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Puerto Rico in the Midst of Another Power Outage

Citizens in Puerto Rico experience yet another power outage months after hurricanes Irma and Maria

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Puerto Rico’s power company, Puerto Rican Electric Power Authority (PREPA), affirmed on Thursday that it has restored electricity to a majority of its customers after Wednesday morning’s power outage that was inadvertently triggered by a faulty transmission line. 

According to USA Today, the island-wide blackout was caused by workers who were in the process of removing a fallen tower which drew too close to a major transmission line.

USA Today reports that Justo Gonzalez, the deputy director of PREPA, verified that the PREPA subcontractor overseeing the operations was allegedly responsible for also causing a similar power outage last week which affected 870,000 citizens.

Power restoration priorities were given to hospitals, banks, and the San Juan airport ahead of homes and businesses. Wednesday’s island-wide blackout has not only forced schools and businesses to close but has also stalled traffic, with long lines formed at gas stations.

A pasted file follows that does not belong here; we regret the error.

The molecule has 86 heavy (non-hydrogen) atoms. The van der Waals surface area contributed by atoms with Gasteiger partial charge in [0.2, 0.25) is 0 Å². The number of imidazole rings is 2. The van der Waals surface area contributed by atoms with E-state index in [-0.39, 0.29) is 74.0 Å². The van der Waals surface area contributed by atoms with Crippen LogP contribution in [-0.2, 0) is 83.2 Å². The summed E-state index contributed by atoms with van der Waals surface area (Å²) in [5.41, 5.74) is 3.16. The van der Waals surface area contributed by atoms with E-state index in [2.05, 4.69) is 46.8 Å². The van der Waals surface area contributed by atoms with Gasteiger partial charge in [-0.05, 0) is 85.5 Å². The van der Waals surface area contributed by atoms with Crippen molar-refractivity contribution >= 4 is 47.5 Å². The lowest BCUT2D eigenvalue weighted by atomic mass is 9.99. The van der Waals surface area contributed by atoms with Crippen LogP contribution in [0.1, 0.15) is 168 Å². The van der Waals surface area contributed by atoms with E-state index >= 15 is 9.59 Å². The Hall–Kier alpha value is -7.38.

Although the Associated Press reports that PREPA authorities stated that approximately 1.1 million of its clients have had their power restored and expects to service its remaining 326,000 customers by Thursday, the homes of thousands of Puerto Rican families still remain without electrical power months after hurricanes Maria and Irma.

In a phone interview with the Associated Press, Jonathan Rodriguez, a 22-year-old university student, revealed that his family has been without electricity since September 7th when Hurricane Irma struck the northeast coast of Puerto Rico, stating that “I knew we’d be without power for some time, but not this long.” Rodrigeuz, who lives in the central mountain town of Corozal with his aunt and grandmother, takes a daily 20-minute drive after work to the nearest gas station to purchase fuel for the donated generator that powers his relatives’ medical machinery throughout the day and night.

The US Army Corps of Engineers, which is currently supervising federal power restoration efforts, announced that it anticipates that the entire island will be fully powered by the end of May.

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Rachel is a senior at UCLA majoring in Art History

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